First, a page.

Most fruits are much more detailed on the inside than on the outside. This makes painting a sliced fruit an excellent way to challenge yourself with more intricate detail.
Light a candle, blow it out, and paint those smoke swirls that wisp through the air. Smoke swirls are abstract in nature, so imperfections in your work will only make it that much more unique.
Paint Holiday Ornaments
From balls to spirals to snowflakes to teardrops, Christmas ornaments come in a slew of shapes, sizes, and colors. You may even want to frame them and use them as wall art during the holiday season.
Paint a Door
Rectangular doors are an easy subject matter to paint, but you can paint them to explore your use of color and brushstrokes. Since the rectangular shape is simple to achieve, challenge yourself by adding different details and textures.
Paint a Textile
Textiles and fabrics are rich with texture, and you already have them all over your home. Find inspiration in a thick crochet blanket or a cozy knit sweater. Embrace the beauty of a delicate piece of lace or silk.
Or, flip the script and paint in watercolor directly on fabric with textile watercolor paints.
Try New Techniques
Maybe your mind is already bursting with numerous ideas of subjects you want to paint. Perhaps we’ve inspired you with some of the ideas above. Either way, the best way to become a skilled watercolor artist is to practice new watercolor painting techniques.
Watercolor paints lend themselves to a variety of different manipulations.
Here are a few ways you can create different looks and textures in your painting using elements you probably already have at home:
Sprinkle With Salt
You can make even a simple watercolor painting look incredibly unique by sprinkling your paper with salt.
Start painting, and while the paint is still wet, sprinkle coarse salt (such as sea salt) all over your design. The grains of salt will soak up the paint differently, creating a unique texture that requires minimal effort.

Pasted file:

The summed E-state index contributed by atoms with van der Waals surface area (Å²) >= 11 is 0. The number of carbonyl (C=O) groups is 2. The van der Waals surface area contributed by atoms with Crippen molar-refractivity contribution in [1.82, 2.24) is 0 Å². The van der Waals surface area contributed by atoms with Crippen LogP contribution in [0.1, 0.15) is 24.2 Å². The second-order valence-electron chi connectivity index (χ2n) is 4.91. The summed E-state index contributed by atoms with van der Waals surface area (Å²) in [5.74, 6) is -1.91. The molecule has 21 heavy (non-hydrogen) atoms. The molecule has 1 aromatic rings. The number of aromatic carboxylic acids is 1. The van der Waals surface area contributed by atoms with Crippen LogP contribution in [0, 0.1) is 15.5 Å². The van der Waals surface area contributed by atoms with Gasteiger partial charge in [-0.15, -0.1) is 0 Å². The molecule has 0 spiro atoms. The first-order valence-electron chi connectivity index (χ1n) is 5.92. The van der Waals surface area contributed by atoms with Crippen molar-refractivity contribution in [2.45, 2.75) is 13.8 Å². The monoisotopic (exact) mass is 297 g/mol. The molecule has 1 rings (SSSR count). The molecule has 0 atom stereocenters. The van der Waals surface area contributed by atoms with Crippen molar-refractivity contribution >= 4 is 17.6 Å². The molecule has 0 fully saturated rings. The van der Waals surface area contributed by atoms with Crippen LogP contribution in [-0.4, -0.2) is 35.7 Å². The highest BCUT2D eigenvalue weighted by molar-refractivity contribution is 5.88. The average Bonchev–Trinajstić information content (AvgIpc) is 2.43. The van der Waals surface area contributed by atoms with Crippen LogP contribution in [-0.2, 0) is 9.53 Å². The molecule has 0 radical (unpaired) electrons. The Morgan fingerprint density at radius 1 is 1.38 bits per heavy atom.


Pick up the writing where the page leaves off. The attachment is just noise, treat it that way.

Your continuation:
Once the paint is dry, flake the salt off.
Douse With Rubbing Alcohol
You can create cool, watery effects by dripping a bit of rubbing alcohol onto the wet paint.
Use a Q-tip to drip alcohol onto your wet canvas, and you’ll see different degrees of transparency as both the alcohol and paint dry. You can keep the size of your drops consistent or mix it up to create a more exciting finish.
Splatter Your Paint
It can get a bit messy, but splattering your paint instead of brushing it can take a simple landscape painting or a basic flower painting to new heights.
You can use the splatter technique as your primary technique. You can also paint your paper, let it dry, and add splatters on top of the finished product.
Lay Down Rubber Cement
Instead of using masking fluid to create voids and lines, put down some rubber cement. Rubber cement dries thick and is easy to remove, making it easy to create unique patterns in and around the paint.
Start by covering your canvas or watercolor paper with the glue, paint on top of it and around it, and peel it off when the paint dries.
Incorporate Pen and Ink
Another way to make your paintings more interesting is to incorporate watercolor pencils, pens, and ink into your art. You can even mix mediums and use watercolor paint in conjunction with acrylic paint to create more depth and dimension.
Adding new details with pens or additional paint makes any canvas painting or paper painting look like a brand new watercolor art piece.
Paint on Different Surfaces
As a fine artist, you probably have a preferred surface that you paint on. For some of us, that’s paper. For others, it’s canvas.
But there are various surfaces that you can paint on — and surface alone can drastically alter your work’s look and feel.
Paint on a Surface You’ve Never Painted on Before
If you’re accustomed to painting on one particular surface, it’s time to try painting on something new. From paper to canvas to wood to fabric, watercolor paints work on various surfaces to produce vastly different results.